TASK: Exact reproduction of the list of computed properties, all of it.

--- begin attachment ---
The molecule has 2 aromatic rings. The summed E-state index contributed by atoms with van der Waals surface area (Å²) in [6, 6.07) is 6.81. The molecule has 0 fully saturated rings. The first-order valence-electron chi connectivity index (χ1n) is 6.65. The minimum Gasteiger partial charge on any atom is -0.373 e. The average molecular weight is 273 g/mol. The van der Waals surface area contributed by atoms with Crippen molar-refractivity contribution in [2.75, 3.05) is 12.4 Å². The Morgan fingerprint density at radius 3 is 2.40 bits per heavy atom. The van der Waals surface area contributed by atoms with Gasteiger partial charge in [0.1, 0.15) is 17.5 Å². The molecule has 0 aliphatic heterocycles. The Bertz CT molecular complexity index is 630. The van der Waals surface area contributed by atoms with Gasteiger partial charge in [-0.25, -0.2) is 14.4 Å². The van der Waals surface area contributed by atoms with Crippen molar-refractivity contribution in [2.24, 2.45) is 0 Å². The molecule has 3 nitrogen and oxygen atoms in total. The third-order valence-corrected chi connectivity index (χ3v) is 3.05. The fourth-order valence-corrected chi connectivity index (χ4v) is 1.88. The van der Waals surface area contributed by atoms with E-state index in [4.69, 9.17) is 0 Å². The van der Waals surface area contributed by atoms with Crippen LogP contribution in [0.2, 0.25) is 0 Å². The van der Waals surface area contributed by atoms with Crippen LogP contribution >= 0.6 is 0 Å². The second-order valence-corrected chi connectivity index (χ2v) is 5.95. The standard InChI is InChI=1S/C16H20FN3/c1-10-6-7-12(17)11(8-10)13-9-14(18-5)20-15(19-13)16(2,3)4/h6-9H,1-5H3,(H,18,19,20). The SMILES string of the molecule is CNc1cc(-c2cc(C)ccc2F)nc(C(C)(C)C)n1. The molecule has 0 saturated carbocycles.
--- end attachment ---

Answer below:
The molecule has 2 aromatic rings. The summed E-state index contributed by atoms with van der Waals surface area (Å²) in [6, 6.07) is 6.81. The molecule has 0 fully saturated rings. The first-order valence-electron chi connectivity index (χ1n) is 6.65. The minimum Gasteiger partial charge on any atom is -0.373 e. The average molecular weight is 273 g/mol. The van der Waals surface area contributed by atoms with Crippen molar-refractivity contribution in [2.75, 3.05) is 12.4 Å². The Morgan fingerprint density at radius 3 is 2.40 bits per heavy atom. The van der Waals surface area contributed by atoms with Gasteiger partial charge in [0.1, 0.15) is 17.5 Å². The molecule has 0 aliphatic heterocycles. The Bertz CT molecular complexity index is 630. The van der Waals surface area contributed by atoms with Gasteiger partial charge in [-0.25, -0.2) is 14.4 Å². The van der Waals surface area contributed by atoms with Crippen molar-refractivity contribution in [2.24, 2.45) is 0 Å². The molecule has 3 nitrogen and oxygen atoms in total. The third-order valence-corrected chi connectivity index (χ3v) is 3.05. The fourth-order valence-corrected chi connectivity index (χ4v) is 1.88. The van der Waals surface area contributed by atoms with E-state index in [4.69, 9.17) is 0 Å². The van der Waals surface area contributed by atoms with Crippen LogP contribution in [0.2, 0.25) is 0 Å². The van der Waals surface area contributed by atoms with Crippen LogP contribution >= 0.6 is 0 Å². The second-order valence-corrected chi connectivity index (χ2v) is 5.95. The standard InChI is InChI=1S/C16H20FN3/c1-10-6-7-12(17)11(8-10)13-9-14(18-5)20-15(19-13)16(2,3)4/h6-9H,1-5H3,(H,18,19,20). The SMILES string of the molecule is CNc1cc(-c2cc(C)ccc2F)nc(C(C)(C)C)n1. The molecule has 0 saturated carbocycles.